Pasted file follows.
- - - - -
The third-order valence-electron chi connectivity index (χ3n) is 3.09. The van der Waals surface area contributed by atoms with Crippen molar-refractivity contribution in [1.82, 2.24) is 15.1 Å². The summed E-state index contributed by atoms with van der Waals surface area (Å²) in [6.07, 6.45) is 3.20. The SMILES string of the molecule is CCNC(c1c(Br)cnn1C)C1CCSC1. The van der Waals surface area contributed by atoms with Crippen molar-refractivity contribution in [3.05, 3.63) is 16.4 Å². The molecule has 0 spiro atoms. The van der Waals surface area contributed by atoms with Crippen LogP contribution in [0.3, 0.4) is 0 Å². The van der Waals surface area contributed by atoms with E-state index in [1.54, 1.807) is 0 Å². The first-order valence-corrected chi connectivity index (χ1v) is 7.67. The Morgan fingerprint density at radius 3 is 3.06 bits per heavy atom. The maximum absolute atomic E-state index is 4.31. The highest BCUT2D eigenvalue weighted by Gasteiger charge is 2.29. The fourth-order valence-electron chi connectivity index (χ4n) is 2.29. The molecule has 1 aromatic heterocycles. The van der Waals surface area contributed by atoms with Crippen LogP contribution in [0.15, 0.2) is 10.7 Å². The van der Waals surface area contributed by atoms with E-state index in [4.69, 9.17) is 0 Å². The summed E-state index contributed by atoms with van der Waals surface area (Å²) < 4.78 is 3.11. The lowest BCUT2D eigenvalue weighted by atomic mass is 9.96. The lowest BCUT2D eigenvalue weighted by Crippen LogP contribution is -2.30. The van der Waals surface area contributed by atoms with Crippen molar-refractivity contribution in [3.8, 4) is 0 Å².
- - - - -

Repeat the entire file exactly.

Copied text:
The third-order valence-electron chi connectivity index (χ3n) is 3.09. The van der Waals surface area contributed by atoms with Crippen molar-refractivity contribution in [1.82, 2.24) is 15.1 Å². The summed E-state index contributed by atoms with van der Waals surface area (Å²) in [6.07, 6.45) is 3.20. The SMILES string of the molecule is CCNC(c1c(Br)cnn1C)C1CCSC1. The van der Waals surface area contributed by atoms with Crippen molar-refractivity contribution in [3.05, 3.63) is 16.4 Å². The molecule has 0 spiro atoms. The van der Waals surface area contributed by atoms with Crippen LogP contribution in [0.3, 0.4) is 0 Å². The van der Waals surface area contributed by atoms with E-state index in [1.54, 1.807) is 0 Å². The first-order valence-corrected chi connectivity index (χ1v) is 7.67. The Morgan fingerprint density at radius 3 is 3.06 bits per heavy atom. The maximum absolute atomic E-state index is 4.31. The highest BCUT2D eigenvalue weighted by Gasteiger charge is 2.29. The fourth-order valence-electron chi connectivity index (χ4n) is 2.29. The molecule has 1 aromatic heterocycles. The van der Waals surface area contributed by atoms with Crippen LogP contribution in [0.15, 0.2) is 10.7 Å². The van der Waals surface area contributed by atoms with E-state index in [4.69, 9.17) is 0 Å². The summed E-state index contributed by atoms with van der Waals surface area (Å²) < 4.78 is 3.11. The lowest BCUT2D eigenvalue weighted by atomic mass is 9.96. The lowest BCUT2D eigenvalue weighted by Crippen LogP contribution is -2.30. The van der Waals surface area contributed by atoms with Crippen molar-refractivity contribution in [3.8, 4) is 0 Å².